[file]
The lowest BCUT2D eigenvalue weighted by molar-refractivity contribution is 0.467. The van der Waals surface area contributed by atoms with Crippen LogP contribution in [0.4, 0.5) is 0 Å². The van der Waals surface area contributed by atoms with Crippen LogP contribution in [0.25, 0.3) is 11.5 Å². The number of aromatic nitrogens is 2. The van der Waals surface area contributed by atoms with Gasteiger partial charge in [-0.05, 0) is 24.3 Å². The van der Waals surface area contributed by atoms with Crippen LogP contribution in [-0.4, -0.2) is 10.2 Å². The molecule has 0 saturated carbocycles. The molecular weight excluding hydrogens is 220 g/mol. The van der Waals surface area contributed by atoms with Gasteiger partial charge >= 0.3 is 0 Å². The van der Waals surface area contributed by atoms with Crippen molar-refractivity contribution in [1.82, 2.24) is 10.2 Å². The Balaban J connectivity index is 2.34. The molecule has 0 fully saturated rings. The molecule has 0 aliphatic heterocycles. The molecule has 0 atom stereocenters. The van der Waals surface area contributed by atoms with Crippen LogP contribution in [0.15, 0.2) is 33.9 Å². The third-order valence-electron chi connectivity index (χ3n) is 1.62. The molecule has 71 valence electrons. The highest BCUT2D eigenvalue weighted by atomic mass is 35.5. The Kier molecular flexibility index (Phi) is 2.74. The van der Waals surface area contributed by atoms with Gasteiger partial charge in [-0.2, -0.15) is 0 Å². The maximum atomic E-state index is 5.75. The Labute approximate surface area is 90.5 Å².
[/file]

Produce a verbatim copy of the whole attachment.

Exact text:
The lowest BCUT2D eigenvalue weighted by molar-refractivity contribution is 0.467. The van der Waals surface area contributed by atoms with Crippen LogP contribution in [0.4, 0.5) is 0 Å². The van der Waals surface area contributed by atoms with Crippen LogP contribution in [0.25, 0.3) is 11.5 Å². The number of aromatic nitrogens is 2. The van der Waals surface area contributed by atoms with Gasteiger partial charge in [-0.05, 0) is 24.3 Å². The van der Waals surface area contributed by atoms with Crippen LogP contribution in [-0.4, -0.2) is 10.2 Å². The molecule has 0 saturated carbocycles. The molecular weight excluding hydrogens is 220 g/mol. The van der Waals surface area contributed by atoms with Gasteiger partial charge >= 0.3 is 0 Å². The van der Waals surface area contributed by atoms with Crippen molar-refractivity contribution in [1.82, 2.24) is 10.2 Å². The Balaban J connectivity index is 2.34. The molecule has 0 fully saturated rings. The molecule has 0 aliphatic heterocycles. The molecule has 0 atom stereocenters. The van der Waals surface area contributed by atoms with Crippen LogP contribution in [0.15, 0.2) is 33.9 Å². The third-order valence-electron chi connectivity index (χ3n) is 1.62. The molecule has 71 valence electrons. The highest BCUT2D eigenvalue weighted by atomic mass is 35.5. The Kier molecular flexibility index (Phi) is 2.74. The van der Waals surface area contributed by atoms with Gasteiger partial charge in [-0.2, -0.15) is 0 Å². The maximum atomic E-state index is 5.75. The Labute approximate surface area is 90.5 Å².